Captain Ko

Dancing Brick
Underbelly Big Belly

What the future holds, we don’t know. But, rest assured, we are not afraid of it.

Captain Ko (Valentina Ceschi) is on the planet of rice with cohort, Lieutenant Sparks (Thomas Eccleshare) searching out the “monster”. In baby blue spacesuits with white piping they are doomed to continue until their death.

This has all of the earmarks of the 1950s and 60s sci-fi with voiceovers and projections. We then find her in her declining years miming through the tedious chores of tea. Most interesting and unfulfilled is the section of this “triptych” which reflects on the real-life cosmonaut, Sergei Krikalev, who was left by the Soviets floating in space, done like a reality show, just missing the mark of the terror seen again most recently by the crew of the Russian sub left underwater to die in 2000 in Kursk, Russia; a very interesting, though not connected event.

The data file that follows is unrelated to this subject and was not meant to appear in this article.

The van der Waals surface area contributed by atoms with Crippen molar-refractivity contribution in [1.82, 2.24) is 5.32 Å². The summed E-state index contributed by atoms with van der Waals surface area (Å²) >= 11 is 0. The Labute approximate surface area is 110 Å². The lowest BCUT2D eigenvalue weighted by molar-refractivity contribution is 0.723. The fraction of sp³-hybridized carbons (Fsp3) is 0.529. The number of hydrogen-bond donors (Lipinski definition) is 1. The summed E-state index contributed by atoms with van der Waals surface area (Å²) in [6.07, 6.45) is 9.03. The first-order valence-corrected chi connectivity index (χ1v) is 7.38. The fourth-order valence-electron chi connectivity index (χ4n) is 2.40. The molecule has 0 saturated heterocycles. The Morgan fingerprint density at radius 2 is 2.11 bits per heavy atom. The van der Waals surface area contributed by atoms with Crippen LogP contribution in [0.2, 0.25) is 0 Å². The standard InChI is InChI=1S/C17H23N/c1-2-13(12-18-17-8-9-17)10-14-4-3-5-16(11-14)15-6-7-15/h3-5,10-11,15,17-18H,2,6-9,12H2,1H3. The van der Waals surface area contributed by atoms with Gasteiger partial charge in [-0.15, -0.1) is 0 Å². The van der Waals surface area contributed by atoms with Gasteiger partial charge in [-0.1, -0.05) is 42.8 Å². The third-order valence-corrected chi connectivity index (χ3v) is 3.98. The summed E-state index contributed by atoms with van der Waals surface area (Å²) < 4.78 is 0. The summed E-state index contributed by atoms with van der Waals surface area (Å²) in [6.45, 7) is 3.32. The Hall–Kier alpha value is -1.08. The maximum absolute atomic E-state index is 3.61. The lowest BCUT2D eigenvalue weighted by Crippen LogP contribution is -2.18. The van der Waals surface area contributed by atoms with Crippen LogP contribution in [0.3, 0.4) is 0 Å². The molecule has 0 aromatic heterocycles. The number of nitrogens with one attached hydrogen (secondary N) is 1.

This “triptych” seems more like three separate one-acts that barely hang together over a vaguely-drawn theme. The segments are too long and overwritten, especially the middle section exploring the theme of an older woman succumbing to Alzheimer’s disease. Ceschi cannot convince us that she is old and the mime of making tea is too self-aware. The overly loud and unmodulated sound effects become more important than the scene.

Author Thomas Eccleshare and director Valentina Ceschi expect too much of the audience, leaving them struggling to understand and connect rather than engaging.

Reviewer: Catherine Lamm

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